History of Santee
The early history of the area is indicated by the Native American name, Santee, which means the rivers. It was the rivers, and the subsequent hydroelectric dam, which set the course of the town. Prior to tourism and recreation, Santee’s primary industry was cotton, picked by hand prior to World War II.
Hotels and restaurants flourished as the Federal Government expanded the interstate roadway system, Santee being a popular way point for snowbirds from the Northeast. The late 1940’s and the decades immediately following saw the second big infrastructural change to the area: the damming of the River and subsequent lake expansion. Fish camps, bait shops and guided tours were growing in popularity for visitors in search of the legendary Striped Bass (aka Rock Fish) inhabiting the Lake. This further facilitated the expansion of the tourism trades even further.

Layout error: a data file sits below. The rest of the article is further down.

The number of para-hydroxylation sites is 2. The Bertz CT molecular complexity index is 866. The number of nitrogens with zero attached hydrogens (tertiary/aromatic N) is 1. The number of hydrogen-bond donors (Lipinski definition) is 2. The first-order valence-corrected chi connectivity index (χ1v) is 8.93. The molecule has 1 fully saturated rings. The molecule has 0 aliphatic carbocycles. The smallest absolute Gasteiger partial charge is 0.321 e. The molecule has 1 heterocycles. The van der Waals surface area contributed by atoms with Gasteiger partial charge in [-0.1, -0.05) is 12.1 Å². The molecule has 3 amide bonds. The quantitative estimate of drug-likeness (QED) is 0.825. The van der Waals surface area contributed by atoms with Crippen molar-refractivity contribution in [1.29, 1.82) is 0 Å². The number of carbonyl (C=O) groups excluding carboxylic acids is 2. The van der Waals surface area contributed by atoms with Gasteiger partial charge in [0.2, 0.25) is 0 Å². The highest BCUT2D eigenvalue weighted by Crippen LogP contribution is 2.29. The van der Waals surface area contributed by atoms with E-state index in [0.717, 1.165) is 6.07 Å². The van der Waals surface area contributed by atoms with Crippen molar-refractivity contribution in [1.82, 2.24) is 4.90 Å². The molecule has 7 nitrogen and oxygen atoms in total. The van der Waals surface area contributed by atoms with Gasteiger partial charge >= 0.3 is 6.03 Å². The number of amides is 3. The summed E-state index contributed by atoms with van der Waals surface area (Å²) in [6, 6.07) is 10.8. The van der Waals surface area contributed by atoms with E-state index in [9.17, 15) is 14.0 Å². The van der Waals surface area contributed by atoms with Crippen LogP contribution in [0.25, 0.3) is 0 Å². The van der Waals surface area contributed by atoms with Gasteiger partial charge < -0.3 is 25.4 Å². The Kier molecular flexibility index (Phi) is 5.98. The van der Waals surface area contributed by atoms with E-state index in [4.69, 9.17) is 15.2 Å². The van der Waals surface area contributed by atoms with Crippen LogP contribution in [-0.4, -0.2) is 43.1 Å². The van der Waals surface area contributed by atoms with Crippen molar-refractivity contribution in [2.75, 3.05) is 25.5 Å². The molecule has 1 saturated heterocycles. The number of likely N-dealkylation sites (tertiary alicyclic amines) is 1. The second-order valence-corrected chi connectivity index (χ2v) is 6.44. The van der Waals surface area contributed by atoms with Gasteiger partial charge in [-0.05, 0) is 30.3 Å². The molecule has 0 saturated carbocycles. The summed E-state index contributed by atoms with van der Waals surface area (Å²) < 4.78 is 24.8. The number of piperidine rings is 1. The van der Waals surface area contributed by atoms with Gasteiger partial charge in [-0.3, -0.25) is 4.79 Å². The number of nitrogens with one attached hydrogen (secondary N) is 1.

The 1970’s expansion of I95 and the construction of the Twin bridge spans brought the next wave of ‘history’ to the area. More than 500 hotel rooms were planned, along with the associated support services of service stations and restaurants. This expansion created a strain on the municipal services; in 1972 Santee was incorporated to help qualify for federal and state funding for infrastructure funds which helped further it’s growth of tourism. So much so that the State Tourism Department installed an Official South Carolina Welcome Center just before the main interchange at exit 98.